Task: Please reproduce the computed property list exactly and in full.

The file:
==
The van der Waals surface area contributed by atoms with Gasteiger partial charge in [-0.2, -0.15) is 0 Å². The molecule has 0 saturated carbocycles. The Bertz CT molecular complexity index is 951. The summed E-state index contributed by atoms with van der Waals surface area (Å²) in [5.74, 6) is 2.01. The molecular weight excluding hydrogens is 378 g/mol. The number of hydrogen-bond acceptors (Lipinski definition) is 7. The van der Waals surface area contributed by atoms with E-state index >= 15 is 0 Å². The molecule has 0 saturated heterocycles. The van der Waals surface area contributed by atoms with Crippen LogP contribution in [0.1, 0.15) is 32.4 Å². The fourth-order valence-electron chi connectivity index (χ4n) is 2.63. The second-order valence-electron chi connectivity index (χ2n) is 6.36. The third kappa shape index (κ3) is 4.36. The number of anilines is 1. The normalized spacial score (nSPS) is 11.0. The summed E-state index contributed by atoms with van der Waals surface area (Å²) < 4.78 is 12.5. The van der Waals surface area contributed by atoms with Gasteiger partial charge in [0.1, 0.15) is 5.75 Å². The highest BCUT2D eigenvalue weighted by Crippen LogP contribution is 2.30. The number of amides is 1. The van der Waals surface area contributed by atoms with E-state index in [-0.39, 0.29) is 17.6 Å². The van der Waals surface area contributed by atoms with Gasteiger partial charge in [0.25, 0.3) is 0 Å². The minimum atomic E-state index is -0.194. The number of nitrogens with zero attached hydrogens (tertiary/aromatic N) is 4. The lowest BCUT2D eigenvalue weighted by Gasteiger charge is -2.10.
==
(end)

The van der Waals surface area contributed by atoms with Gasteiger partial charge in [-0.2, -0.15) is 0 Å². The molecule has 0 saturated carbocycles. The Bertz CT molecular complexity index is 951. The summed E-state index contributed by atoms with van der Waals surface area (Å²) in [5.74, 6) is 2.01. The molecular weight excluding hydrogens is 378 g/mol. The number of hydrogen-bond acceptors (Lipinski definition) is 7. The van der Waals surface area contributed by atoms with E-state index >= 15 is 0 Å². The molecule has 0 saturated heterocycles. The van der Waals surface area contributed by atoms with Crippen LogP contribution in [0.1, 0.15) is 32.4 Å². The fourth-order valence-electron chi connectivity index (χ4n) is 2.63. The second-order valence-electron chi connectivity index (χ2n) is 6.36. The third kappa shape index (κ3) is 4.36. The number of anilines is 1. The normalized spacial score (nSPS) is 11.0. The summed E-state index contributed by atoms with van der Waals surface area (Å²) < 4.78 is 12.5. The van der Waals surface area contributed by atoms with Gasteiger partial charge in [0.1, 0.15) is 5.75 Å². The highest BCUT2D eigenvalue weighted by Crippen LogP contribution is 2.30. The number of amides is 1. The van der Waals surface area contributed by atoms with E-state index in [-0.39, 0.29) is 17.6 Å². The van der Waals surface area contributed by atoms with Gasteiger partial charge in [0.25, 0.3) is 0 Å². The minimum atomic E-state index is -0.194. The number of nitrogens with zero attached hydrogens (tertiary/aromatic N) is 4. The lowest BCUT2D eigenvalue weighted by Gasteiger charge is -2.10.